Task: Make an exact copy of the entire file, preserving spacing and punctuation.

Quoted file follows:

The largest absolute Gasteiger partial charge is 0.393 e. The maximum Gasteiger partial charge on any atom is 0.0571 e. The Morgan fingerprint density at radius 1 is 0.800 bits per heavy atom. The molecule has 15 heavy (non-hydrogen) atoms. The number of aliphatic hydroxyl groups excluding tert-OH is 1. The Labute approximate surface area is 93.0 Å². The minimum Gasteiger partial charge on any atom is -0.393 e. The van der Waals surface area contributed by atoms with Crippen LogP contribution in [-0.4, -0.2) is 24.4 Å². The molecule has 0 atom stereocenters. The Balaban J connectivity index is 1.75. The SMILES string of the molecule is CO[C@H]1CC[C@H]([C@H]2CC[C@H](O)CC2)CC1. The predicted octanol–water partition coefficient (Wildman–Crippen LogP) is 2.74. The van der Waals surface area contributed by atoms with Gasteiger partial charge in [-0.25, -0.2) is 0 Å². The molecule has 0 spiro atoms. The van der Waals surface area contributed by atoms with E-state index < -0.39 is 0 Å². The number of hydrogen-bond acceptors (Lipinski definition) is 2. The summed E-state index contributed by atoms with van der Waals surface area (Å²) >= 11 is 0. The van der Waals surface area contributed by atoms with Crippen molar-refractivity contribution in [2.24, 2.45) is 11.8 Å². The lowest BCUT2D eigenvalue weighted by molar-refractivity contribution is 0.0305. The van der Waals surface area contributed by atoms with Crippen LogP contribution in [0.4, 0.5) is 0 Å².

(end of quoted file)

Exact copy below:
The largest absolute Gasteiger partial charge is 0.393 e. The maximum Gasteiger partial charge on any atom is 0.0571 e. The Morgan fingerprint density at radius 1 is 0.800 bits per heavy atom. The molecule has 15 heavy (non-hydrogen) atoms. The number of aliphatic hydroxyl groups excluding tert-OH is 1. The Labute approximate surface area is 93.0 Å². The minimum Gasteiger partial charge on any atom is -0.393 e. The van der Waals surface area contributed by atoms with Crippen LogP contribution in [-0.4, -0.2) is 24.4 Å². The molecule has 0 atom stereocenters. The Balaban J connectivity index is 1.75. The SMILES string of the molecule is CO[C@H]1CC[C@H]([C@H]2CC[C@H](O)CC2)CC1. The predicted octanol–water partition coefficient (Wildman–Crippen LogP) is 2.74. The van der Waals surface area contributed by atoms with Gasteiger partial charge in [-0.25, -0.2) is 0 Å². The molecule has 0 spiro atoms. The van der Waals surface area contributed by atoms with E-state index < -0.39 is 0 Å². The number of hydrogen-bond acceptors (Lipinski definition) is 2. The summed E-state index contributed by atoms with van der Waals surface area (Å²) >= 11 is 0. The van der Waals surface area contributed by atoms with Crippen molar-refractivity contribution in [2.24, 2.45) is 11.8 Å². The lowest BCUT2D eigenvalue weighted by molar-refractivity contribution is 0.0305. The van der Waals surface area contributed by atoms with Crippen LogP contribution in [0.4, 0.5) is 0 Å².